Raif Badawi. A name which I picked up when I started engaging myself with the questions of Human rights, censorship and free speech. It was a catchy title which made me click on the link which carried Raif’s case. “Saudi Blogger to get 1000 lashes”. Coincidentally it was during the same time I started blogging. Given the rise in the number of satire websites and blogs, I first felt this too fell in the same criteria only to be proved true when I googled the keywords. “Blogger, lashes, 1000, Saudi Arabia”. Living in a country where lashes, lynching and honor killings happen almost everyday, the news didn’t come as a shocker; except the part where the crime was blogging and expressing dissent. I started reading more about Raif, his works and the condition of Human rights in Saudi Arabia. In the midst of this, a news headline appears where Raif received his ‘first installment of lashes‘.
The news was disheartening. I went on to follow the campaign aggressively on social media. It opened up the world of human rights for me, where the world’s advanced democracies maintain diplomatic relations with such an oppressive regime where writing is a crime! Many human rights organisations took up the issue with Ensaf Haider, the spouse of Raif Badawi lead the campaigns from the front. She co-founded the Raif Badawi Foundation for Freedom which has been campaigning internationally for the Raif’s release. This is one of the story of numerous political prisoners languishing in Saudi Arabia’s jails. Cases of juvenile prisoners like Ali Mohammed Baqir al-Nimr have been imprisoned for participating in pro-democracy protests.
Meanwhile Raif went on to continue his struggle from the jail compound. Multiple dates were announced on to flog him again but were scrapped at the end. Raif went on to win many international awards and recognition in the following years. Notable ones among them being Netizen Prize of Reporters without Borders 2014 and Sakharov Prize for Freedom of Thought, 2015 (awarded by the European Parliament). Raif’s case even brought a diplomatic showdown between Sweden and Saudi Arabia, when the foreign minister of Sweden openly condemned his flogging. The Kingdom of Saudi Arabia still remains adamant on it’s position of not heeding to such external political pressure from both state and non-state actors.
Raif’s struggle is not his own or his family’s. It’s the fight of the freethinkers around the world who make a stand against bigotry and fundamentalism pushed upon by religious institutions, non-state actors or even the state. Raif’s only crime was sparking a discussion on liberalism and secularism online through the portal Free Saudi Liberals. Worse, Raif’s lawyer Waleed Abu Al-Khair was sentenced for 15 years for being associated with Monitor for Human Rights in Saudi Arabia (MHRSA) which allegedly ‘antagonizing international organisations against the kingdom’, relating to his engagement with international human rights mechanisms including the UN system and ‘incitement of public opinion against authorities’. Samar Badawi, a prominent human rights activist and incidentally the sister of Raif, too was arrested and questioned on multiple instances for raising the issue of Human rights in Saudi Arabia.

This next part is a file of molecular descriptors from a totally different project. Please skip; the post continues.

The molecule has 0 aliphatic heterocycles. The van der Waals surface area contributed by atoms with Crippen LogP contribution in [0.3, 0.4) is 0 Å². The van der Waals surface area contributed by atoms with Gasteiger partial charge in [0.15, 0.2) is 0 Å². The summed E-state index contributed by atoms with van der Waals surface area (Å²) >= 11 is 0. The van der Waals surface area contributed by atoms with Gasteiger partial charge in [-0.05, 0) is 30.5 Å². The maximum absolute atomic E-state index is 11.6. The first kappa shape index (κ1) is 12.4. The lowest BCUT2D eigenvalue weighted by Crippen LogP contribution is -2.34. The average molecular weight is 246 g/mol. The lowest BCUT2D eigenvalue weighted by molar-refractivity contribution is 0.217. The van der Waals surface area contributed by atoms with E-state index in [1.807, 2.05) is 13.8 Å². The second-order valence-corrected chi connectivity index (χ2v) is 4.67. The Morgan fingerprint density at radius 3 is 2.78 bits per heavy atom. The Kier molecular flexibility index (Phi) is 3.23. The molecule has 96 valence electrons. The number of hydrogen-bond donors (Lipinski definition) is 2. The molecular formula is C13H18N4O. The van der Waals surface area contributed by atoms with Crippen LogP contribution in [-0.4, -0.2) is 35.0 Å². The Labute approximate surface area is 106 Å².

Ensaf Haider recalled what Raif once said on freedom of speech. “My husband once wrote that freedom of expression is the ‘air that any thinker breathes and the fuel that ignites the fire of his or her ideas’, and he was right. “This is why he is wasting away in jail today, and precisely why the world’s free writers should use their freedom of expression as a weapon in the war on oppression.” Nothing can be more precise than this to urge the freethinking community to support not just Raif’s cause but thousands of prisoners languishing in jails of different countries, whose only crime was expressing dissent against a religious or political establishment. After the release of Atena Farghadani, an Iranian cartoonist who was arrested and jailed for expressing dissent through cartoons and her activism; I now have hope of watching Raif and all those freethinkers and political prisoners locked behind bars to walk free. The day won’t be far if we citizens of various countries separated by invisible borders stand in solidarity against censorship and oppression. By holding our governments and religious institutions responsible of their actions which are oppressive, inhuman and anti-reason. That would be a fitting tribute to all those people who have stood with reason and sacrificed their lives throught the ages.
Raif’s opinions on life in an autocratic-Islamic state under the Sharia and his perception of freedom of expression, human and civil rights, tolerance and the necessary separation of state and religion are published in this book (according to description on Amazon) 1000 Lashes: Because I Say What I Think I’m yet to read the book but going by the reviews it must be a book worth giving a read.
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